In the wake of parents’ and principals’ complaints, San Diego Unified could change its plans to cancel busing to magnet schools. Critics argued that jettisoning the buses would save less money than originally estimated, could damage schools that bring students from across the city, and would undercut the very idea of magnets.

Keeping magnet busing is part of a long list of new staff recommendations on how to revamp the magnet program. The recommendations came partly from a recent report by Magnet Schools of America, a nonprofit advocacy group hired by San Diego Unified on a $58,000 contract. The report found that most magnets had had only limited success in drawing students from wealthier areas such as La Jolla and Point Loma to City Heights or southeast San Diego.

Integrating the school district is one of the chief goals of magnet schools, which are meant to attract students from ethnically disparate areas of the city with unique themes such as Mandarin Chinese or microsociety. The magnet program is one part of a dual strategy to integrate schools. The overall strategy also includes a busing program that delivers students from the southern areas of the school district, which are largely black and Latino, to schools in predominantly white neighborhoods in the north.

The report also dealt with issues far beyond busing. Magnet Schools of America found that the magnet schools that have succeeded most in diversifying San Diego Unified are “dedicated magnets” where all students choose to attend through the magnet program, unlike other magnets which only offer their empty seats to students outside the immediate neighborhood. One example is the School of Creative and Performing Arts, a dedicated magnet that “has been very successful recruiting applicants from throughout the district” and thus has met diversity goals.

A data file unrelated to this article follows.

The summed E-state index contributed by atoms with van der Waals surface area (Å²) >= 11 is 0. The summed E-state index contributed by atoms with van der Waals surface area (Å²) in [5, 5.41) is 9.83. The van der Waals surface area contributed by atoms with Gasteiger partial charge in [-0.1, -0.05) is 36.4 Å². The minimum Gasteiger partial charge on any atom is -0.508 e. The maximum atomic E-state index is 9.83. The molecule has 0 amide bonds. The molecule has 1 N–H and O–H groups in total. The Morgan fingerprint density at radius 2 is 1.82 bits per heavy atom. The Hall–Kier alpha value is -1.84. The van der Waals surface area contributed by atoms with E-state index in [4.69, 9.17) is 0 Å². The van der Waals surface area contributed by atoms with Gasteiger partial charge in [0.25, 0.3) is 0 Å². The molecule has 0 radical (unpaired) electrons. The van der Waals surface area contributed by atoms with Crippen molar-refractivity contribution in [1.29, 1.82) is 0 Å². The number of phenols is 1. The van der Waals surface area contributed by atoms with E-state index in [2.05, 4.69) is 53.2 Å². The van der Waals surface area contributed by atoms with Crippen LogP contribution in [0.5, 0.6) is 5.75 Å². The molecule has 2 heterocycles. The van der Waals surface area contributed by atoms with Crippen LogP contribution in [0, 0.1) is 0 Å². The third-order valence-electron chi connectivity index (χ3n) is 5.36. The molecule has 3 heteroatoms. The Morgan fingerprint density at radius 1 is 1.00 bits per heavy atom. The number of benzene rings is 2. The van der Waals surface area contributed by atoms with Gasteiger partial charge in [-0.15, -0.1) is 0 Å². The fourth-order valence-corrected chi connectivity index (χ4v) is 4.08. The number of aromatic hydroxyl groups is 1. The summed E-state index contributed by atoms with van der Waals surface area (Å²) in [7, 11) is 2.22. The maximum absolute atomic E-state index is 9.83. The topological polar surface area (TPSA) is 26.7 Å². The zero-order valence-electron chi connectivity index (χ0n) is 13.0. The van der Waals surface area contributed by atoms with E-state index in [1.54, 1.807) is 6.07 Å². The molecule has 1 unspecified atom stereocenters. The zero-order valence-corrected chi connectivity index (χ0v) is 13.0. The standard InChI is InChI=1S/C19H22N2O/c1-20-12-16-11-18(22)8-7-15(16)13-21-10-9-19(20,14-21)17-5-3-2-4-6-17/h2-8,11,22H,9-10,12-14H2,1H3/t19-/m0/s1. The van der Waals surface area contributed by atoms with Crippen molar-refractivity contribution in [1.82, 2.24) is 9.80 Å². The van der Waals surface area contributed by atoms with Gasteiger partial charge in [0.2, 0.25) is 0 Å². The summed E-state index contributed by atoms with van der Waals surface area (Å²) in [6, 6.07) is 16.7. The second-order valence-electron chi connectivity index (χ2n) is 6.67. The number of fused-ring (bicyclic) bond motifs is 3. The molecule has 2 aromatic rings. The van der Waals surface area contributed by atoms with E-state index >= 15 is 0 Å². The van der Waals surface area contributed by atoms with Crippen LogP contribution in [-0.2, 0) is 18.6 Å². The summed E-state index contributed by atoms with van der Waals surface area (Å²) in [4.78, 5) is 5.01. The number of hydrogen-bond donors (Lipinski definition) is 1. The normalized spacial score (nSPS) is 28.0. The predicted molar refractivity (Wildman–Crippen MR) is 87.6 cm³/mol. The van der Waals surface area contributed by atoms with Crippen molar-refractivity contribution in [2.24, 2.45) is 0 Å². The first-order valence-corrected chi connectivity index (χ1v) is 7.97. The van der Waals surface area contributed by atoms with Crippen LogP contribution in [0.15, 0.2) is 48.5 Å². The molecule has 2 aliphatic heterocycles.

Many other schools, however, attract few outsiders. And at some schools the report found that recruiting efforts are anemic. And others are already full of kids from their neighborhoods.

The report also criticized the school district for replicating the same themes at multiple schools, making them less attractive to students, and for allowing non-magnets to offer similar themes. “This condition is likely to be confusing to the community,” the report concluded.

And it found that funding for magnet schools was chaotic and unexplained. “There is great disparity … and no justification for amounts allotted,” the consultants wrote. Nor is there strong oversight on how magnet dollars are spent, they concluded.

Beyond the bussing recommendations, San Diego Unified staffers are recommending the following: that magnets be funded based on their themes and enrollment; that several magnet schools be phased out and that schools cut $1.6 million in magnet supplies and personnel.

The total savings from the proposed changes totals $3.7 million. The school board will review the ideas Tuesday morning.

EMILY ALPERT

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